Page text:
Health Minister Tony Ryall has faced a grilling at Parliament over funding for health announced in the Budget.
It occurred at a wide-ranging Health select committee session on Wednesday focused on health spending generally.
Mr Ryall told MPs that the Budget in May didn't provide everything everyone wanted, but represented a significant investment in health.
However, Labour Party MP Iain Lees-Galloway said it wasn't enough to meet growing demands on the health system.
"We're seeing pressures on (Wellington's) Capital and Coast DHB struggling to overcome their deficit. Just how much blood do you think is left in the stone and how do you expect the health system to respond to this continual under-funding?"
Mr Lees-Galloway said the sector faced a funding cut in real terms of 2.3 percent.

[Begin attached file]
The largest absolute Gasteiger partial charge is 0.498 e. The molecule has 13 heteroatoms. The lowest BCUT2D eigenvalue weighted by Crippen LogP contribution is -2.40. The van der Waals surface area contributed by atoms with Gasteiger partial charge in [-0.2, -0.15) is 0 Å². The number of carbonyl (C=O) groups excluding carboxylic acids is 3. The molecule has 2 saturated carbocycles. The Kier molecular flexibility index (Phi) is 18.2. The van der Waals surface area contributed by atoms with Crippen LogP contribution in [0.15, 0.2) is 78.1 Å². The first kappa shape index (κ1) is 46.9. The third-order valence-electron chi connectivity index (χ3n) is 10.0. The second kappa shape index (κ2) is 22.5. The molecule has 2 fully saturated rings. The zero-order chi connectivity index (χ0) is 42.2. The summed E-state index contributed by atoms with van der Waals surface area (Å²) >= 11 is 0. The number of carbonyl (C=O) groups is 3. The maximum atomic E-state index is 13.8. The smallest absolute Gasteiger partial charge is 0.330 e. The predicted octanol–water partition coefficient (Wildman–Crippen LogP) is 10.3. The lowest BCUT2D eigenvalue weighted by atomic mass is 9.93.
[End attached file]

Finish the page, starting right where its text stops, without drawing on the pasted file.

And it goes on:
Mr Ryall replied he did not accept the sector is under-funded, but agreed that more is being expected of it.
The minister was also asked who would actually pay for free doctors' visits for young children. Extending these to children from six to 13 was the major policy initiative in the Budget.
Mr Lees-Galloway demanded to know how much the Government will offer GPs to make it happen. Mr Ryall wouldn't say, explaining that negotiations are needed with doctors and haven't happened yet.
Mr Lees-Galloway continued anyway: "What's the guarantee that practices won't offset any additional costs they incur by adopting this policy by increasing the adult charges for GPs?"
Mr Ryall said he's sure a deal would reached, but didn't say when.
"We've still got this negotiation to go under way. I'm quite confident we'll be able to meet at a deal that will be sufficient to ensure that general practice feels that they're fairly recompensed, and the taxpayers feel they're getting a reasonable deal."